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    Rethinking SKU Rationalization

    Nine steps to improve merchandising, reduce out-of-stocks and inventory, and boost the bottom line.

    By Shaun Bossons, Aldata Solution

    In today’s challenging economic environment, retailers are exploring ways to cut costs and free up capital. In addition to reducing inventory and streamlining operations, more retailers are closely examining what products they sell. According to reports, industry executives and analysts have predicted a large number of retailers would reduce their product assortment by up to 15 percent. By reducing the number of stock keeping units (SKUs) they carry, retailers can improve merchandising, reduce out-of-stocks, cut excess inventory, reduce shopper confusion and improve their bottom line.

    Decisions about what products and brands to carry are more pressing for convenience stores, which grapple with different challenges than other retailers. C-stores typically have limited shelf space, less room to stockpile inventory and face stiff competition from larger retailers and category-specific retailers. In this environment, choosing the right mix of merchandise and services is critical. C-stores can distinguish themselves from the competition and lure shoppers by offering an optimal mix of products and services.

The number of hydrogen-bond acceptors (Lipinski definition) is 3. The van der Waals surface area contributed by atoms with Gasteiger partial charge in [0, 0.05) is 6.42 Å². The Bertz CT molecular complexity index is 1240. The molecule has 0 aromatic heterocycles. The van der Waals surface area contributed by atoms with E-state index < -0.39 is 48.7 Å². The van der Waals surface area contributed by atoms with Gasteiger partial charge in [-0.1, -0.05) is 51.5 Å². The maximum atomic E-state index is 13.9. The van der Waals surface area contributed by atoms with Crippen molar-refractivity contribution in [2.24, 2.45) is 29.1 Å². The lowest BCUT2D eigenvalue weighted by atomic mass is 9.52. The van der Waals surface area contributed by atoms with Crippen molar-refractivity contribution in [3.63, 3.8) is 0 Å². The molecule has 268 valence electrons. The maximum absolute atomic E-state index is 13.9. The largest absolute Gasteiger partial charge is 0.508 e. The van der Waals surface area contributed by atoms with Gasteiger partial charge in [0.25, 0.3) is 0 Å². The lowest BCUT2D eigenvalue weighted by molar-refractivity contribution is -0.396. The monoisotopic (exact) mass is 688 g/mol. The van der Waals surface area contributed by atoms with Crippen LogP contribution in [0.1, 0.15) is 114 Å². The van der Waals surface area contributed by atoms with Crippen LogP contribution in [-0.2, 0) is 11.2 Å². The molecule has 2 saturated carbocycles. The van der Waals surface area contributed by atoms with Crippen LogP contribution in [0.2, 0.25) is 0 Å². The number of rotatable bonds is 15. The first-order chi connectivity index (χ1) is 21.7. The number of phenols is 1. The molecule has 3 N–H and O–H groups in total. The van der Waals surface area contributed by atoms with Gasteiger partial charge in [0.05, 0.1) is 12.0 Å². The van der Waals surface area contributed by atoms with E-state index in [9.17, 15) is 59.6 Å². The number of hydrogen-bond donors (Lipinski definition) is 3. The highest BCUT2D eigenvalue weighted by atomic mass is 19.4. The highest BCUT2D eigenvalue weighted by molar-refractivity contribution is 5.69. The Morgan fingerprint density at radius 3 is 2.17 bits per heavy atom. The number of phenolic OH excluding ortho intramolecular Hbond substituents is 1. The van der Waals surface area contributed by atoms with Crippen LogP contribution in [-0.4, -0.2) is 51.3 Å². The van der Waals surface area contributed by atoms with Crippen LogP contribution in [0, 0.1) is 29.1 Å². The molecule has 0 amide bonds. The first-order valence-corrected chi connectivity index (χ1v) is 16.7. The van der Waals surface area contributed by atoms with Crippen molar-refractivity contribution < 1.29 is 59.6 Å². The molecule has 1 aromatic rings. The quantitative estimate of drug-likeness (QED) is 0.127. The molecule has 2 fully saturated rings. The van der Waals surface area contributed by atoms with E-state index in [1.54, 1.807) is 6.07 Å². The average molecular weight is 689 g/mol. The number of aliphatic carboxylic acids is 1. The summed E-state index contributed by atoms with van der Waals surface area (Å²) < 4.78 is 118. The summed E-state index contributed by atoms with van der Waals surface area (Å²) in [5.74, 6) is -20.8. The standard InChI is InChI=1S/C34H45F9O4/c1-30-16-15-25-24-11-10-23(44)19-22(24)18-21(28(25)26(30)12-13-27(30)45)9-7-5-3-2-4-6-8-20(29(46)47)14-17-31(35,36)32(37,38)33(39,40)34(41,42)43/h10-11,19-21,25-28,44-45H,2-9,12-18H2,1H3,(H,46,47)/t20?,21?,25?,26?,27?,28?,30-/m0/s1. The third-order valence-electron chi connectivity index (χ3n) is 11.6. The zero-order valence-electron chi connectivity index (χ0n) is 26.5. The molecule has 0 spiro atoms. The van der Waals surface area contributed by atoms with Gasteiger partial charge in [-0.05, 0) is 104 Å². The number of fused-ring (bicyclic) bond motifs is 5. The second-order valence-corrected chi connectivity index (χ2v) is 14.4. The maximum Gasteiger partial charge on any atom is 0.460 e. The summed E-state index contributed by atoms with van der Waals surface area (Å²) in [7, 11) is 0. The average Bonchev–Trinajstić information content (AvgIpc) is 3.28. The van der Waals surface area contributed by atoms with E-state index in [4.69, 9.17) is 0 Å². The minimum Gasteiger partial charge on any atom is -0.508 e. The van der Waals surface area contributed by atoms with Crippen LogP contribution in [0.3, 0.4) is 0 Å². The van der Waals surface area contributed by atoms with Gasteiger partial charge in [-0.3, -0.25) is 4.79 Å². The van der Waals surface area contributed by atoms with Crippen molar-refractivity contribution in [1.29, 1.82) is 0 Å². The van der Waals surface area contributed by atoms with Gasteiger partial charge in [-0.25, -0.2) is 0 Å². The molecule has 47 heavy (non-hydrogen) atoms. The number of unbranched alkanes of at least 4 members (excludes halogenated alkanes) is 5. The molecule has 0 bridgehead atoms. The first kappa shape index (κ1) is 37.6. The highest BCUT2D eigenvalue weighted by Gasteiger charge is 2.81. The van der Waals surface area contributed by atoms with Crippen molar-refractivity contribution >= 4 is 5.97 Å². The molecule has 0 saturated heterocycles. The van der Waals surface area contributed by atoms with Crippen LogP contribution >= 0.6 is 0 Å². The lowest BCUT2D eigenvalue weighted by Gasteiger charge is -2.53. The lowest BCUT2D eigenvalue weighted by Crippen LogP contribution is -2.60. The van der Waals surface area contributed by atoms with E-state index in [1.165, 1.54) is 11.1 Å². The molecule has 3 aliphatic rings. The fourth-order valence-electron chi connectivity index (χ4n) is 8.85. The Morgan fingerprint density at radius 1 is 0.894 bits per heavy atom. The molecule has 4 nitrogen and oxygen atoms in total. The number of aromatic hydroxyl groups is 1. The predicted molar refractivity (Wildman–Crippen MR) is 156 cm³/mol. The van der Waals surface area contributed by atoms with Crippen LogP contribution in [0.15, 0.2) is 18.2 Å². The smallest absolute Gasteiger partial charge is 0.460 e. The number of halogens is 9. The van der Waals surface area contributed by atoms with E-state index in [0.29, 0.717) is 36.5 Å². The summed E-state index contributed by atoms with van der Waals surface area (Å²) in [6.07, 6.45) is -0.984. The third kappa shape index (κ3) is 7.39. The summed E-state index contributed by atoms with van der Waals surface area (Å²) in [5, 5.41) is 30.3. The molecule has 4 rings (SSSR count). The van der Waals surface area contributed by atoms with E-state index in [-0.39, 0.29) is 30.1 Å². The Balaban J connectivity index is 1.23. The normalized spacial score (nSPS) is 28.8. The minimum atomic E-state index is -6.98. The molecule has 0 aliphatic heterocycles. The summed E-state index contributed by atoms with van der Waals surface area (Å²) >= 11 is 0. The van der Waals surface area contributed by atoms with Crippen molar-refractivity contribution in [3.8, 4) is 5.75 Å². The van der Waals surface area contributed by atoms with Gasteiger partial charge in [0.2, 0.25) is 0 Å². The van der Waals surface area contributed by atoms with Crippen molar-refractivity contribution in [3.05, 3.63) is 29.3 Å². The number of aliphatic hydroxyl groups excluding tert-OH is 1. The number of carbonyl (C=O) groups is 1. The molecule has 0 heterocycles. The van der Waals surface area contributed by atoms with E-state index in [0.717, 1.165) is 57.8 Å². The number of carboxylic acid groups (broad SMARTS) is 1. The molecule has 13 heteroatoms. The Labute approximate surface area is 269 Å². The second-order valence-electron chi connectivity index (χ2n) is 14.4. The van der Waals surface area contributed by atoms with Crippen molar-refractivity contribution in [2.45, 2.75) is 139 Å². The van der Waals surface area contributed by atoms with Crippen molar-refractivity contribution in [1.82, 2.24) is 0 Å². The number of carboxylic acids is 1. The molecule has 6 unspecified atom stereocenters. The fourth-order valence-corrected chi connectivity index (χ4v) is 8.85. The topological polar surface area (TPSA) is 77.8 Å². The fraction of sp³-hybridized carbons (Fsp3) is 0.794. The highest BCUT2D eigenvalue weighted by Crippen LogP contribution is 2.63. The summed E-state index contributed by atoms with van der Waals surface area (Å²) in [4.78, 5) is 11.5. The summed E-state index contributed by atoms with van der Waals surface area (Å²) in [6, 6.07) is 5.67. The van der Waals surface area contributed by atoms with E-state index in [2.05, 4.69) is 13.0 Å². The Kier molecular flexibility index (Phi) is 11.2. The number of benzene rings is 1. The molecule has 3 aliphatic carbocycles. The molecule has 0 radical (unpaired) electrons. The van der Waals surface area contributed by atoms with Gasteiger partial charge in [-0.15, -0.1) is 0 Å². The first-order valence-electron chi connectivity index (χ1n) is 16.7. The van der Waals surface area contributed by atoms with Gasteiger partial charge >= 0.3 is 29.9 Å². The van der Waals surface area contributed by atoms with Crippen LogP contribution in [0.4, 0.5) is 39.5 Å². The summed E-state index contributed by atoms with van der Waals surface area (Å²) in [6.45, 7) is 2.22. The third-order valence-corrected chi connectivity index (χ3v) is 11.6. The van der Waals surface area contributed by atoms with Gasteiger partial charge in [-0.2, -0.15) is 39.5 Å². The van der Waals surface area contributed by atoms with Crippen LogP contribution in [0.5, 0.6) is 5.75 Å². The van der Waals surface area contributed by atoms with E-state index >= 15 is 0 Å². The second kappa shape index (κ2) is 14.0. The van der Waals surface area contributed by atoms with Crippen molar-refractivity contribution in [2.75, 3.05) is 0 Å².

When implementing a SKU strategy, here are key considerations for convenience store operators:

    Understand Target Shopper Requirements. It is crucial retailers understand their target shoppers’ requirements in terms of variety and brand choice for each stocking category. By tapping into their data, including point-of-sale (POS) data, retailers can identify shopping patterns, quick turnover and stale items. Customer data can provide valuable insights, which is critical since some convenience stores only have room for a small number of SKUs per product segment.

    Align SKU Approach With Retail Strategy. A retailer’s assortment should be consistent with its store strategy. For example, a c-store that caters to mostly commuters may want to offer services such as on-the-go food and a wider variety of beverages. Customizing a store's offerings to reflect an area's unique shopping characteristics will enable retailers to better manage and select SKUs, and help them stand out among the competition.

    SKU Rationalization is Part of an Item Lifecycle Management Process. Retailers should view SKU rationalization as an element of their overall product lifecycle management and as a way to effectively deliver positive financial results. This is particularly critical for convenience stores due to the limited amount of selling space in most locations and the highly impulse-driven nature of their customers.

    Consider Marketplace Product Availability. Retailers should understand product availability within their marketplace to make ideal decisions related to SKU assortment. This will ensure retailers offer a selection consistent and competitive with alternative shopping channels. For convenience store retailers, this requires careful examination of the store trading area, as well as transportation routes.

    Leverage Existing Relationships to Gain Market Insights.